By Joseph Menn and David Ingram
SAN FRANCISCO (Reuters) - Facebook Inc <FB.O> said on Wednesday it had found that an influence operation likely based in Russia spent $100,000 on thousands of ads promoting divisive social and political messages in a two-year-period through May.
Facebook, the dominant social media network, said that many of the 3,000 ads promoted 470 “inauthentic” accounts and pages that it has now suspended. The ads spread polarizing views on topics including immigration, race and gay rights, rather than backing a particular political candidate, it said.
Another $50,000 went to about 2,200 “potentially politically related” ads and might have been bought by Russians in potential violation of U.S. election law.
Facebook announced the findings in a blog post by its chief security officer, Alex Stamos, and said that it was cooperating with federal inquiries into influence operations during the 2016 U.S. presidential election.
The company said it found no link to any presidential campaign. Three-fourths of the divisive issue ads were national in scope, and the rest did not appear to reflect targeting of political swing-states as voting neared.
Facebook did not print the names of any of the suspended pages, but some of them included such words as “refugee” and “patriot.” Many of the pages were connected to each other in some way.
Even if no laws were violated, the pages ran afoul of Facebook requirements for authenticity, setting up the suspensions.
More than $1 billion was spent on digital political ads during the 2016 presidential campaign, 10,000 times the presumed Russian spending identified by Facebook’s security team.
But the findings buttress U.S. intelligence agency conclusions that Russia was actively involved in shaping the election.
Facebook previously published a white paper on influence operations, including what it said were fake “amplifier” accounts for propaganda, and said it was cracking down.
As recently as June, it told journalists that it had not found any evidence to date of Russian operatives buying election-related ads on its platform.
A Facebook employee said Wednesday that there were unspecified connections between the divisive ads and a well-known Russian “troll factory” in St. Petersburg that publishes comments on social media.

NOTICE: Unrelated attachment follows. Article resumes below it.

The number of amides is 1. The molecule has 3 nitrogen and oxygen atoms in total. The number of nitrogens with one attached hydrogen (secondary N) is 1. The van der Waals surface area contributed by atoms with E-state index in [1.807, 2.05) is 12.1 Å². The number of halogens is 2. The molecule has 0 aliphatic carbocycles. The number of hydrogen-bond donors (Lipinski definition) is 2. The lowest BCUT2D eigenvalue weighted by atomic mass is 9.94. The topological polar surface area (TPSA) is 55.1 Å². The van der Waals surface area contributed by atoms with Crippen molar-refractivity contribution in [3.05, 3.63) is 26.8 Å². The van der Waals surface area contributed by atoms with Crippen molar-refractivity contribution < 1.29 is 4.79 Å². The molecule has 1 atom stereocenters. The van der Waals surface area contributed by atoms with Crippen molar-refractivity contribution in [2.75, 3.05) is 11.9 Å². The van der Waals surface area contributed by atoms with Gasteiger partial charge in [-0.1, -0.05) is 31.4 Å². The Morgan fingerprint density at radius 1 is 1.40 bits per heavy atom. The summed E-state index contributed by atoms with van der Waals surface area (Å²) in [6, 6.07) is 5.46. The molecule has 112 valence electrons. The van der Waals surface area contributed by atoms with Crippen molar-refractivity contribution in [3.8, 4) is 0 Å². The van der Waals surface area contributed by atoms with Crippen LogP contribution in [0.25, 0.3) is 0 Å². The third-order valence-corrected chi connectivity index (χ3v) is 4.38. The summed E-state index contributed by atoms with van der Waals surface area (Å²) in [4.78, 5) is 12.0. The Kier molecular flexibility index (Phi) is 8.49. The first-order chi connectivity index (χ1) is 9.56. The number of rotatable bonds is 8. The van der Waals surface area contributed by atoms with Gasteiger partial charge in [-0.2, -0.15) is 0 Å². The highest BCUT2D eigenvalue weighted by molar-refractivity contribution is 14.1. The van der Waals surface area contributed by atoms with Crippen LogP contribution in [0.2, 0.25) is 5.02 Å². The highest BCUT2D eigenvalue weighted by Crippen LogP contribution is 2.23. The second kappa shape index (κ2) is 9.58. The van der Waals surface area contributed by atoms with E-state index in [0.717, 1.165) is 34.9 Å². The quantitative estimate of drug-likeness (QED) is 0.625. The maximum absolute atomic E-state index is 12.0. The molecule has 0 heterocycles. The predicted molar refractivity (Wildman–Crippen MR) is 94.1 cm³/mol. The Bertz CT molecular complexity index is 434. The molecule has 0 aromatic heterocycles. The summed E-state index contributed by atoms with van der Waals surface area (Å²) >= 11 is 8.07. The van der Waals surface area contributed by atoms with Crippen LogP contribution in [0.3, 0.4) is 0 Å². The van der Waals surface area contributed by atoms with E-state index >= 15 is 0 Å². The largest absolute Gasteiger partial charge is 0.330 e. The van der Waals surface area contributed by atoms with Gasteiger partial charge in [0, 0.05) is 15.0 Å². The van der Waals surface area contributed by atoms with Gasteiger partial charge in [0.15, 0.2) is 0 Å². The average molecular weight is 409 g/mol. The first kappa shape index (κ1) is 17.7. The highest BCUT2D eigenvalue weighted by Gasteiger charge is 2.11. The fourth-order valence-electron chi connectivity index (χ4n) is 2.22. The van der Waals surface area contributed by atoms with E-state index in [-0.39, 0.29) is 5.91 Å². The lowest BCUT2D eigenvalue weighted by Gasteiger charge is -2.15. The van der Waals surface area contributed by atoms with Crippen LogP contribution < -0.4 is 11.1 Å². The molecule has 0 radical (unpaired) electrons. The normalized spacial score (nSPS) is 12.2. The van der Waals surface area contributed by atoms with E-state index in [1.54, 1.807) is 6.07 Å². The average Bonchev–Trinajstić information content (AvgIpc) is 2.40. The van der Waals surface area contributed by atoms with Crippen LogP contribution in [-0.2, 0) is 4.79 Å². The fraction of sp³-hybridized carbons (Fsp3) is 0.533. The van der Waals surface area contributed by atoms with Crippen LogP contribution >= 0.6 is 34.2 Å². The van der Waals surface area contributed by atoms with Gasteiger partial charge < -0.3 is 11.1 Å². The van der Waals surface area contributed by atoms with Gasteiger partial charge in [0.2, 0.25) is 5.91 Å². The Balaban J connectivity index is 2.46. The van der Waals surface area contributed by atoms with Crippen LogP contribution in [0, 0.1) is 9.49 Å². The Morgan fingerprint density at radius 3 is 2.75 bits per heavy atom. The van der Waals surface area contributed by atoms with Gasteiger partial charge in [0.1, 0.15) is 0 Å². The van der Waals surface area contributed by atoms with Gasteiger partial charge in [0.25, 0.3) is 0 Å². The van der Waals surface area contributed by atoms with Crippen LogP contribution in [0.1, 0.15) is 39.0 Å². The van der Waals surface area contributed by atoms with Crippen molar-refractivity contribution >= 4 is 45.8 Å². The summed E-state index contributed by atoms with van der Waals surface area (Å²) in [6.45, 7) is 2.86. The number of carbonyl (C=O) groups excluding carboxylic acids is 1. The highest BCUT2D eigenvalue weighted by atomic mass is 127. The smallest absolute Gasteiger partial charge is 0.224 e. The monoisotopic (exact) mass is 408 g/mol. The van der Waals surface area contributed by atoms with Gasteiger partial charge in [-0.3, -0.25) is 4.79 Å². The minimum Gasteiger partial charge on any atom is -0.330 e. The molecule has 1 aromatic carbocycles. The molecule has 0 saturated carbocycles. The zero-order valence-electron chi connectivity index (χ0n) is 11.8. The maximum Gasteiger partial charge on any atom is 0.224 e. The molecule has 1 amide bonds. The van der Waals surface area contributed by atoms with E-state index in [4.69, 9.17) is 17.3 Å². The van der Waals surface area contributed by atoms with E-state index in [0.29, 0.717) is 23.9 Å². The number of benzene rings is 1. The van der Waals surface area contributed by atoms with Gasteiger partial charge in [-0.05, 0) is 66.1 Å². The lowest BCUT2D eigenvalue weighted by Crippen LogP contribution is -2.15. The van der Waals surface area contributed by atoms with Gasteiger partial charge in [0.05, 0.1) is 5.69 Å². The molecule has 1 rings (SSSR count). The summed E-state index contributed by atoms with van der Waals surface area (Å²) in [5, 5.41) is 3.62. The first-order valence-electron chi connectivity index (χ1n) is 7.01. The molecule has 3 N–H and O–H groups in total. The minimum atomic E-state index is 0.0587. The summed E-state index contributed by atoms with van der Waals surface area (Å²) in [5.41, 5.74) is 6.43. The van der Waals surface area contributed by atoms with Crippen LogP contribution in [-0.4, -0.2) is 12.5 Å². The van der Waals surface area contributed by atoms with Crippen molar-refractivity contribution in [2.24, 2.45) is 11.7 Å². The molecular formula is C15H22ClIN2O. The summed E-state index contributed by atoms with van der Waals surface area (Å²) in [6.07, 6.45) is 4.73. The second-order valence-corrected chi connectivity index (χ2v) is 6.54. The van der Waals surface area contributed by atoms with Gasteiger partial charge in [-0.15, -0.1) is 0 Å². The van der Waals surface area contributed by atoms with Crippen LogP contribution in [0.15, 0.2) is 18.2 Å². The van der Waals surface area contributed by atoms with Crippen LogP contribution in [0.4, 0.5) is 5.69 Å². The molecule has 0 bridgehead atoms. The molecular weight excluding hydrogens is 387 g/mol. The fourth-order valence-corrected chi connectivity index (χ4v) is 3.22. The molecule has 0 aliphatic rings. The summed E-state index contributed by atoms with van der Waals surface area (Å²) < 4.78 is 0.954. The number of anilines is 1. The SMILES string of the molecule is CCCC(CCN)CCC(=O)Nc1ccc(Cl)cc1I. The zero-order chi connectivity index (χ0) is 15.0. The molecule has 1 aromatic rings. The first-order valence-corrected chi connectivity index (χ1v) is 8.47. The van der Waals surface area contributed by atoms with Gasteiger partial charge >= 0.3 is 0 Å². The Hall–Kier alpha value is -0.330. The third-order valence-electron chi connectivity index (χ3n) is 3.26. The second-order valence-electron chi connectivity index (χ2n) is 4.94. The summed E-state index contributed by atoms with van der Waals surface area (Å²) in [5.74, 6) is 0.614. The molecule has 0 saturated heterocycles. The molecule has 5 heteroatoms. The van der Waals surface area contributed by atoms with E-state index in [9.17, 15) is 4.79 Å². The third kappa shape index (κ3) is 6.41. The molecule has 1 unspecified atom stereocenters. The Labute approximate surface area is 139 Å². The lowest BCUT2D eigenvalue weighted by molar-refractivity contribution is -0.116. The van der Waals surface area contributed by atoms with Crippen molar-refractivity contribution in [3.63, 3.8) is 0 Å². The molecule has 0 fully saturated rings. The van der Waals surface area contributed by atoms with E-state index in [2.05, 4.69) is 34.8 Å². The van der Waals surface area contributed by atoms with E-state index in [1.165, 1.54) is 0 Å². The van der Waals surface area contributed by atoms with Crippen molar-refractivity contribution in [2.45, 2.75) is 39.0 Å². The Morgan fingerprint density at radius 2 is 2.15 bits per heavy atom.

Beyond the issue ads, Facebook said it uncovered another $50,000 in political advertising that might have a link to Russia. Some of those ads were bought using computers with U.S. internet protocol addresses but set to the Russian language, though they were displayed to users in English.
Ellen Weintraub, a member of the U.S. Federal Election Commission, said U.S. voters deserve to know where election ads are coming from and that the money behind them is legal.
“It is unlawful for foreign nationals to be spending money in connection with any federal, state or local election, directly or indirectly,” Weintraub said in a phone interview.
She declined to comment on the Facebook ads, saying she could not comment on subjects that could come before the agency.
Not all politically-related advertising by foreigners is illegal in America. Facebook did not give any examples of the ads at issue.
Weintraub said that campaign finance regulations, which require disclosure of spending and disclaimers on ads, may need to be revised to keep up with the evolution of online advertising.
Facebook’s disclosure may be the first time a private entity has pointed to receiving Russian money related to U.S. elections, said Brendan Fischer, a program director at the Campaign Legal Center, a Washington nonprofit that advocates for more transparency.
“Whoever may have provided assistance to Russia in buying these Facebook ads is very likely in violation of the law,” he said.
Given the U.S. prohibition on foreign money being spent in elections, Facebook has a legal duty to act if it is aware of similar activity in the future, Fischer said.
“I’m certain that the special counsel would be interested in this information, and I would presume that if Robert Mueller’s team has not received this information from Facebook, they’ll be asking for it soon,” Fischer said.
Mueller is the special counsel who is investigating whether there was collusion between President Donald Trump’s presidential campaign and Moscow.
Facebook said it was trying.
“We are looking at how we can apply the techniques we developed for detecting fake accounts to better detect inauthentic Pages and the ads they may run,” Stamos said in the blog post.
(Reporting by Joseph Menn and David Ingram; Editing by Leslie Adler)